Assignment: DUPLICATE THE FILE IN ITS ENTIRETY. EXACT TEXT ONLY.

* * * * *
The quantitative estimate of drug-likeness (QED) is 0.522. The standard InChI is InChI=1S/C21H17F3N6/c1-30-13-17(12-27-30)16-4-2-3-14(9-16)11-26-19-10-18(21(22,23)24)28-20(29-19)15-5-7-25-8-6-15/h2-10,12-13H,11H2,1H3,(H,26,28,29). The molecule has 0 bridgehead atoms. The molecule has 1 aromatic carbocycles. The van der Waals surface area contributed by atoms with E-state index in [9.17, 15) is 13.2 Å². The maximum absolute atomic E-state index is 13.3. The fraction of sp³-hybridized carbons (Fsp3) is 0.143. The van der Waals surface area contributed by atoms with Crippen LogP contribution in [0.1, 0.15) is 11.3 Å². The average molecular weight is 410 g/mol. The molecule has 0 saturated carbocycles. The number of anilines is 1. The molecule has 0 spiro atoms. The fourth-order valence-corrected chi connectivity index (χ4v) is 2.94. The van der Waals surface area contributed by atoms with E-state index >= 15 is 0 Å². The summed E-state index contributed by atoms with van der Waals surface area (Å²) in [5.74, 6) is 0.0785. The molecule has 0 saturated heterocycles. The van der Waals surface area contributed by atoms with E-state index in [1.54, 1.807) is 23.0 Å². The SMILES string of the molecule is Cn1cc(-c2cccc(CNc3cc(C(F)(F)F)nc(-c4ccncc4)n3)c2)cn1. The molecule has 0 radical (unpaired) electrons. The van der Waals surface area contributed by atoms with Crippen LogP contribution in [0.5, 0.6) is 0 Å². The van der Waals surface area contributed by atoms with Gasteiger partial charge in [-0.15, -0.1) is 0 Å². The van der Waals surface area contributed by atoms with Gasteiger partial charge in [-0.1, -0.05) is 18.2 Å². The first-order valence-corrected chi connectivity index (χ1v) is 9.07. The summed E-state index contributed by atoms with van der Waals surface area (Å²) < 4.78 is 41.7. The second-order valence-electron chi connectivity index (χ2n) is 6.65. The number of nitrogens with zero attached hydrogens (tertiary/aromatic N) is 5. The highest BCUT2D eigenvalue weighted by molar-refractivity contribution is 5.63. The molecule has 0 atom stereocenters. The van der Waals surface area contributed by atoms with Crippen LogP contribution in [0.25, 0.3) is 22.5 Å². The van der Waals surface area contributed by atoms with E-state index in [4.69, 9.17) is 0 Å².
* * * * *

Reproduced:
The quantitative estimate of drug-likeness (QED) is 0.522. The standard InChI is InChI=1S/C21H17F3N6/c1-30-13-17(12-27-30)16-4-2-3-14(9-16)11-26-19-10-18(21(22,23)24)28-20(29-19)15-5-7-25-8-6-15/h2-10,12-13H,11H2,1H3,(H,26,28,29). The molecule has 0 bridgehead atoms. The molecule has 1 aromatic carbocycles. The van der Waals surface area contributed by atoms with E-state index in [9.17, 15) is 13.2 Å². The maximum absolute atomic E-state index is 13.3. The fraction of sp³-hybridized carbons (Fsp3) is 0.143. The van der Waals surface area contributed by atoms with Crippen LogP contribution in [0.1, 0.15) is 11.3 Å². The average molecular weight is 410 g/mol. The molecule has 0 saturated carbocycles. The number of anilines is 1. The molecule has 0 spiro atoms. The fourth-order valence-corrected chi connectivity index (χ4v) is 2.94. The van der Waals surface area contributed by atoms with E-state index >= 15 is 0 Å². The summed E-state index contributed by atoms with van der Waals surface area (Å²) in [5.74, 6) is 0.0785. The molecule has 0 saturated heterocycles. The van der Waals surface area contributed by atoms with E-state index in [1.54, 1.807) is 23.0 Å². The SMILES string of the molecule is Cn1cc(-c2cccc(CNc3cc(C(F)(F)F)nc(-c4ccncc4)n3)c2)cn1. The molecule has 0 radical (unpaired) electrons. The van der Waals surface area contributed by atoms with Crippen LogP contribution in [0.5, 0.6) is 0 Å². The van der Waals surface area contributed by atoms with Gasteiger partial charge in [-0.15, -0.1) is 0 Å². The van der Waals surface area contributed by atoms with Gasteiger partial charge in [-0.1, -0.05) is 18.2 Å². The first-order valence-corrected chi connectivity index (χ1v) is 9.07. The summed E-state index contributed by atoms with van der Waals surface area (Å²) < 4.78 is 41.7. The second-order valence-electron chi connectivity index (χ2n) is 6.65. The number of nitrogens with zero attached hydrogens (tertiary/aromatic N) is 5. The highest BCUT2D eigenvalue weighted by molar-refractivity contribution is 5.63. The molecule has 0 atom stereocenters. The van der Waals surface area contributed by atoms with Crippen LogP contribution in [0.25, 0.3) is 22.5 Å². The van der Waals surface area contributed by atoms with E-state index in [4.69, 9.17) is 0 Å².